The Tennessee Wildlife Resources has prosecuted its first case for a violation of an importation law that prohibits bringing cervid carcasses into Tennessee from states where local wildlife officials have concerns about chronic wasting disease.

A Maury County hunter charged in the case killed a mule deer in Nebraska, transported the carcass to Tennessee, and had the meat processed locally. He then took its head to a taxidermist, according to the TWRA.

The law recently passed last year by the Tennessee Wildlife Resources Commission-governing body of TWRA-prohibits the importation, transportation, or possession in Tennessee of a cervid carcass, or carcass part, from states where chronic wasting disease is known to have occurred.

However, there are exceptions to the law provided specific precautions are taken, according to the TWRA.

Those exceptions are:

  • Meat that has had all bones removed
  • Meat that has no portion of the spinal column or head attached.
  • Antlers attached to cleaned skull plates, or cleaned skulls (where no meat or tissues are attached to the skull.)
  • Cleaned teeth.
  • Finished taxidermy and antler products.
  • Hides and or tanned parts

“This regulation was passed to help protect Tennessee’s deer herd from the possibility of chronic wasting disease, which can be devastating to deer populations,” noted Steve Patrick, the manager of TWRA’s Region II office.

Chronic wasting disease is not known to hurt humans. The Maury County hunter paid a fine for the violation and had his animal confiscated. However, he was given the antlers, skull, and head after they had been cleaned, according to the wildlife agency.

States listed on the chronic wasting disease list-where cervid carcasses must be properly dressed/processed before they can be brought to Tennessee–are: Colorado, Nebraska, Utah, Illinois, New Mexico, Wisconsin, Kansas, New York, Wyoming, Minnesota, Oklahoma, Montana, and South Dakota. Also, Saskatchewan and Alberta.

More information can be found about the law on page 1 of the 2005 Tennessee Hunting & Trapping Guide, available from businesses where hunting and fishing licenses are sold.

Game Commission Bans Importation of Certain Carcass Parts From States With CWD

HARRISBURG – Using newly-granted emergency powers, Pennsylvania Game Commission Executive Director Vern Ross today issued an order banning the importation of specific carcass parts from states and Canadian provinces where CWD had been identified in free-ranging cervid populations.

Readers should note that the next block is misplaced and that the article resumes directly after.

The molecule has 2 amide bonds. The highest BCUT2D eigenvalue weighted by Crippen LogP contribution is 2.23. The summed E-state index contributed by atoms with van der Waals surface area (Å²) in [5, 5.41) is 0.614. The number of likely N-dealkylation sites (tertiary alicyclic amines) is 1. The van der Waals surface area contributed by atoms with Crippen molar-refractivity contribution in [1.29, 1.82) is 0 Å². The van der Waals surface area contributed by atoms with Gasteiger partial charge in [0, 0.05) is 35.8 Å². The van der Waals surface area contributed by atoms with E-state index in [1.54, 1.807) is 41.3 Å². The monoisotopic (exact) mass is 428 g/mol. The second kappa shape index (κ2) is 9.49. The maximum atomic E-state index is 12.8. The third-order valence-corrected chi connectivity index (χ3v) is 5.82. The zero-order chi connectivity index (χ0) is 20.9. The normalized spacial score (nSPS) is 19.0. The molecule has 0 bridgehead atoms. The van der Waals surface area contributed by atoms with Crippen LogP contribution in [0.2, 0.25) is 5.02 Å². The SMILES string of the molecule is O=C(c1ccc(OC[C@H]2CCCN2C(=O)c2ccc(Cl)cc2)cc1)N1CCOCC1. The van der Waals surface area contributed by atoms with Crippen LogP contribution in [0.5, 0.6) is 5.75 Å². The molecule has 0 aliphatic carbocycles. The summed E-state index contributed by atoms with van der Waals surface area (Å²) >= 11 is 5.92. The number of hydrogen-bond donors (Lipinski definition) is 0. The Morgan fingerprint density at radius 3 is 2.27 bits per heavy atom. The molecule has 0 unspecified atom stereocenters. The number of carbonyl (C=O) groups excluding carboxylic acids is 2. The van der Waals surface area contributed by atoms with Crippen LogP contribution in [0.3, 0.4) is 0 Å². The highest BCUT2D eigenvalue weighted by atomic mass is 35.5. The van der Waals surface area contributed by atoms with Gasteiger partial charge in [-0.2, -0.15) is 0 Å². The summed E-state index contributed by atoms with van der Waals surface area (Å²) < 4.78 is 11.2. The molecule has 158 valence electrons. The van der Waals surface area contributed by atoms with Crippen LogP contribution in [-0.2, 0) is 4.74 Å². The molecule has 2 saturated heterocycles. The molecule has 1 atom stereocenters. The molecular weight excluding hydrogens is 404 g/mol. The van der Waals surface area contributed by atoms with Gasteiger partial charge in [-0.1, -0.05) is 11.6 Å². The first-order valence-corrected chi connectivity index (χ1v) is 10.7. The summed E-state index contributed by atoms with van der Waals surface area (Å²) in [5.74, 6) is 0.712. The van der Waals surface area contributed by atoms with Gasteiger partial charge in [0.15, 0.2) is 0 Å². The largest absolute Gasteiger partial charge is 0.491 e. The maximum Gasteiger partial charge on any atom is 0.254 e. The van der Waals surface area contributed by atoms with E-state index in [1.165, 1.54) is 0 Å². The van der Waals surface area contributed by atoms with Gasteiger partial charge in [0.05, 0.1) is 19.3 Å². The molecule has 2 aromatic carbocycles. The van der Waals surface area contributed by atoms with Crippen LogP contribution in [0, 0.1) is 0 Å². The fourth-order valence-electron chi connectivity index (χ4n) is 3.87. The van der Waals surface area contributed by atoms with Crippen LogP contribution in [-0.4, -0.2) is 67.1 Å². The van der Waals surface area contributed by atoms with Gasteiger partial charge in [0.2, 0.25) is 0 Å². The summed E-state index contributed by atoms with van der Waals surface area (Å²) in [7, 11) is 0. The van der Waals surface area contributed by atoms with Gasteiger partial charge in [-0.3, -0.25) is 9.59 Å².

The ban closely mirrors a similar ban issued on Sept. 21 by the state Department of Agriculture, with the support of the Game Commission. Agriculture Secretary Dennis Wolff used his emergency powers to issue the ban pending action by the Board of Game Commissioners to grant similar emergency powers to the agency’s executive director.

“With chronic wasting disease (CWD) present in free-ranging and captive wildlife populations in 14 states and two Canadian provinces, we must act responsibly and clearly to protect our wild and captive populations of deer and elk, as well as other cervid family members,” Ross said. “This ban applies to carcass parts from deer, elk or other cervids susceptible to CWD taken from the wild or from captive facilities in those states where CWD has been found in wild herds.

“There are many scientific unknowns about CWD, so this order may need to be altered in the future based on new discoveries, as well as new states that find CWD within their borders or other species that prove susceptible to the disease.”

Ross noted that a copy of this order will be provided to all state and provincial wildlife agencies in the United States and Canada. He noted that the order will be reviewed on an annual basis to see if adjustments are necessary to further protect Pennsylvania’s wild and captive deer and elk.

So far, members of the cervid family that have been found susceptible to CWD are white-tailed deer, black-tailed deer, mule deer, elk, red deer and moose.